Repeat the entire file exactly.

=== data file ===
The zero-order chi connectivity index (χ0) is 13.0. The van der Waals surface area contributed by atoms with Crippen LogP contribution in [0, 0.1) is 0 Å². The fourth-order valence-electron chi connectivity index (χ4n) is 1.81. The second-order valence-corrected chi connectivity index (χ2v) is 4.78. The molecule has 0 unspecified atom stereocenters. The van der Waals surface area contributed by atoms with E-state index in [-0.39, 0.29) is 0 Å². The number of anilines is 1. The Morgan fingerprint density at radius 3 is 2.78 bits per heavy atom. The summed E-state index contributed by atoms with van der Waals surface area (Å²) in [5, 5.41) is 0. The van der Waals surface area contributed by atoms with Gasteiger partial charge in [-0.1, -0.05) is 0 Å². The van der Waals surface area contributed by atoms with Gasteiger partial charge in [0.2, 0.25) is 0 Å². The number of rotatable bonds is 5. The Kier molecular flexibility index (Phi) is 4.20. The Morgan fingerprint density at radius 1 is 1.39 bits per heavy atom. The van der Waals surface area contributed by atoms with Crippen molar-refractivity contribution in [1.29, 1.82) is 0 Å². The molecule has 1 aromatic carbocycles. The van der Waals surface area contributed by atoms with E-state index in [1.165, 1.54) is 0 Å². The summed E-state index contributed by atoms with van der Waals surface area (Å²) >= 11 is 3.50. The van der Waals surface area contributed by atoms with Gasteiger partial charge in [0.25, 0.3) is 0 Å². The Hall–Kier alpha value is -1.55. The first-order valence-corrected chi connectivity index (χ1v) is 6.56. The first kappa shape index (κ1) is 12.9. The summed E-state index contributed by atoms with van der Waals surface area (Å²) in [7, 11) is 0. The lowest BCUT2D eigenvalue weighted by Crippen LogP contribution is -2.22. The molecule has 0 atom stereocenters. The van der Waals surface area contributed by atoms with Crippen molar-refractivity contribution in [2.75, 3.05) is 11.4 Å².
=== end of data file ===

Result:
The zero-order chi connectivity index (χ0) is 13.0. The van der Waals surface area contributed by atoms with Crippen LogP contribution in [0, 0.1) is 0 Å². The fourth-order valence-electron chi connectivity index (χ4n) is 1.81. The second-order valence-corrected chi connectivity index (χ2v) is 4.78. The molecule has 0 unspecified atom stereocenters. The van der Waals surface area contributed by atoms with E-state index in [-0.39, 0.29) is 0 Å². The number of anilines is 1. The Morgan fingerprint density at radius 3 is 2.78 bits per heavy atom. The summed E-state index contributed by atoms with van der Waals surface area (Å²) in [5, 5.41) is 0. The van der Waals surface area contributed by atoms with Gasteiger partial charge in [-0.1, -0.05) is 0 Å². The van der Waals surface area contributed by atoms with Gasteiger partial charge in [0.2, 0.25) is 0 Å². The number of rotatable bonds is 5. The Kier molecular flexibility index (Phi) is 4.20. The Morgan fingerprint density at radius 1 is 1.39 bits per heavy atom. The van der Waals surface area contributed by atoms with Crippen molar-refractivity contribution in [1.29, 1.82) is 0 Å². The molecule has 1 aromatic carbocycles. The van der Waals surface area contributed by atoms with E-state index in [1.165, 1.54) is 0 Å². The summed E-state index contributed by atoms with van der Waals surface area (Å²) >= 11 is 3.50. The van der Waals surface area contributed by atoms with Gasteiger partial charge in [0.25, 0.3) is 0 Å². The Hall–Kier alpha value is -1.55. The first-order valence-corrected chi connectivity index (χ1v) is 6.56. The first kappa shape index (κ1) is 12.9. The summed E-state index contributed by atoms with van der Waals surface area (Å²) in [7, 11) is 0. The lowest BCUT2D eigenvalue weighted by Crippen LogP contribution is -2.22. The molecule has 0 atom stereocenters. The van der Waals surface area contributed by atoms with Crippen molar-refractivity contribution in [2.75, 3.05) is 11.4 Å².